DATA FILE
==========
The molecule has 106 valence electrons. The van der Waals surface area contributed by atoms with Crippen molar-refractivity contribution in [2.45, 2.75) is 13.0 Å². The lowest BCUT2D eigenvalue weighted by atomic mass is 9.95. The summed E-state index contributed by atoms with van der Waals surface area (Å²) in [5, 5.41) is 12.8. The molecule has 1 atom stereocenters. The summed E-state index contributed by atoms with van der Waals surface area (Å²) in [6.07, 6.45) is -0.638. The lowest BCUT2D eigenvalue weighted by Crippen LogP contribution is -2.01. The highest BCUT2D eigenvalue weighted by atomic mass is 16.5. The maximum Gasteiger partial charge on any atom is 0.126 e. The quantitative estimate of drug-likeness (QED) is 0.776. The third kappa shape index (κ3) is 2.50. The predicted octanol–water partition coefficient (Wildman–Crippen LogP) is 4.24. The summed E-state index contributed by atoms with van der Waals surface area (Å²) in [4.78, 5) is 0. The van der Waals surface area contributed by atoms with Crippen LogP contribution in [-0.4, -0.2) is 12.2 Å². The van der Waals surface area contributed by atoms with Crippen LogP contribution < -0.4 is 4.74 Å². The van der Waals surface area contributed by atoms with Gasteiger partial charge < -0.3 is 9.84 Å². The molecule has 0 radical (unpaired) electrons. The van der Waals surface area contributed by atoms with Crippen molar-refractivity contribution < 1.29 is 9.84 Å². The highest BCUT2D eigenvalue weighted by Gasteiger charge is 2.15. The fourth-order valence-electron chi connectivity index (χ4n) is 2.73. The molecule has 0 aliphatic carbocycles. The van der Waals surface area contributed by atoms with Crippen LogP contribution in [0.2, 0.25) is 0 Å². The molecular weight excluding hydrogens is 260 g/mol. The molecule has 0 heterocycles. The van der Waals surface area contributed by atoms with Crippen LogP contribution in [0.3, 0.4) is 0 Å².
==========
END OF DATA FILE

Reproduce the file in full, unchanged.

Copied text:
The molecule has 106 valence electrons. The van der Waals surface area contributed by atoms with Crippen molar-refractivity contribution in [2.45, 2.75) is 13.0 Å². The lowest BCUT2D eigenvalue weighted by atomic mass is 9.95. The summed E-state index contributed by atoms with van der Waals surface area (Å²) in [5, 5.41) is 12.8. The molecule has 1 atom stereocenters. The summed E-state index contributed by atoms with van der Waals surface area (Å²) in [6.07, 6.45) is -0.638. The lowest BCUT2D eigenvalue weighted by Crippen LogP contribution is -2.01. The highest BCUT2D eigenvalue weighted by atomic mass is 16.5. The maximum Gasteiger partial charge on any atom is 0.126 e. The quantitative estimate of drug-likeness (QED) is 0.776. The third kappa shape index (κ3) is 2.50. The predicted octanol–water partition coefficient (Wildman–Crippen LogP) is 4.24. The summed E-state index contributed by atoms with van der Waals surface area (Å²) in [4.78, 5) is 0. The van der Waals surface area contributed by atoms with Crippen LogP contribution in [-0.4, -0.2) is 12.2 Å². The van der Waals surface area contributed by atoms with Crippen LogP contribution < -0.4 is 4.74 Å². The van der Waals surface area contributed by atoms with Gasteiger partial charge < -0.3 is 9.84 Å². The molecule has 0 radical (unpaired) electrons. The van der Waals surface area contributed by atoms with Crippen molar-refractivity contribution < 1.29 is 9.84 Å². The highest BCUT2D eigenvalue weighted by Gasteiger charge is 2.15. The fourth-order valence-electron chi connectivity index (χ4n) is 2.73. The molecule has 0 aliphatic carbocycles. The van der Waals surface area contributed by atoms with Crippen LogP contribution in [0.2, 0.25) is 0 Å². The molecular weight excluding hydrogens is 260 g/mol. The molecule has 0 heterocycles. The van der Waals surface area contributed by atoms with Crippen LogP contribution in [0.3, 0.4) is 0 Å².